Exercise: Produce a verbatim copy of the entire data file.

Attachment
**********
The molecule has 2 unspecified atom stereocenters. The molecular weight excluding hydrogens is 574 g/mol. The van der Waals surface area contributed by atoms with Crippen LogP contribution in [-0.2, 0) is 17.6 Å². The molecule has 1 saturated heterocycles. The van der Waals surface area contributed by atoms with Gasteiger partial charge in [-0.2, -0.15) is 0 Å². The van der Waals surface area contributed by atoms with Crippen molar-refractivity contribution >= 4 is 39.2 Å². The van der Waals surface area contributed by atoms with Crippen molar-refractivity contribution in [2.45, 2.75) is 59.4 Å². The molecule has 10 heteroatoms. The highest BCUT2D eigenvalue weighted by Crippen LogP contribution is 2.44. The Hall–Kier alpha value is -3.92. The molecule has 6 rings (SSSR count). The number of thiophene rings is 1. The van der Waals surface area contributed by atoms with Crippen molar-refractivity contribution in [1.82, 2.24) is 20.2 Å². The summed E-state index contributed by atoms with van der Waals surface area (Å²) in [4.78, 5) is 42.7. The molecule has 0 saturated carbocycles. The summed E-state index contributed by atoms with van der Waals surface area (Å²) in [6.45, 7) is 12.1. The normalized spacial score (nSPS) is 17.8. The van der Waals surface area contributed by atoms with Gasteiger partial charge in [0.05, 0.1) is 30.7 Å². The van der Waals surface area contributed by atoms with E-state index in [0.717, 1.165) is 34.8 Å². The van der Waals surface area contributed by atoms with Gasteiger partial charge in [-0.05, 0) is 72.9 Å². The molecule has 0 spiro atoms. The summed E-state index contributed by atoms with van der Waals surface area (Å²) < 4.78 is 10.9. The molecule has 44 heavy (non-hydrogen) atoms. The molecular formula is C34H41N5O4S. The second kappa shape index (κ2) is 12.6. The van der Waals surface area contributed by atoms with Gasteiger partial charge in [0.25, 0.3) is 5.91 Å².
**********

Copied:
The molecule has 2 unspecified atom stereocenters. The molecular weight excluding hydrogens is 574 g/mol. The van der Waals surface area contributed by atoms with Crippen LogP contribution in [-0.2, 0) is 17.6 Å². The molecule has 1 saturated heterocycles. The van der Waals surface area contributed by atoms with Gasteiger partial charge in [-0.2, -0.15) is 0 Å². The van der Waals surface area contributed by atoms with Crippen molar-refractivity contribution >= 4 is 39.2 Å². The van der Waals surface area contributed by atoms with Crippen molar-refractivity contribution in [2.45, 2.75) is 59.4 Å². The molecule has 10 heteroatoms. The highest BCUT2D eigenvalue weighted by Crippen LogP contribution is 2.44. The Hall–Kier alpha value is -3.92. The molecule has 6 rings (SSSR count). The number of thiophene rings is 1. The van der Waals surface area contributed by atoms with Crippen molar-refractivity contribution in [1.82, 2.24) is 20.2 Å². The summed E-state index contributed by atoms with van der Waals surface area (Å²) in [4.78, 5) is 42.7. The molecule has 0 saturated carbocycles. The summed E-state index contributed by atoms with van der Waals surface area (Å²) in [6.45, 7) is 12.1. The normalized spacial score (nSPS) is 17.8. The van der Waals surface area contributed by atoms with Gasteiger partial charge in [0.05, 0.1) is 30.7 Å². The van der Waals surface area contributed by atoms with E-state index in [0.717, 1.165) is 34.8 Å². The van der Waals surface area contributed by atoms with Gasteiger partial charge in [-0.05, 0) is 72.9 Å². The molecule has 0 spiro atoms. The summed E-state index contributed by atoms with van der Waals surface area (Å²) < 4.78 is 10.9. The molecule has 44 heavy (non-hydrogen) atoms. The molecular formula is C34H41N5O4S. The second kappa shape index (κ2) is 12.6. The van der Waals surface area contributed by atoms with Gasteiger partial charge in [0.25, 0.3) is 5.91 Å².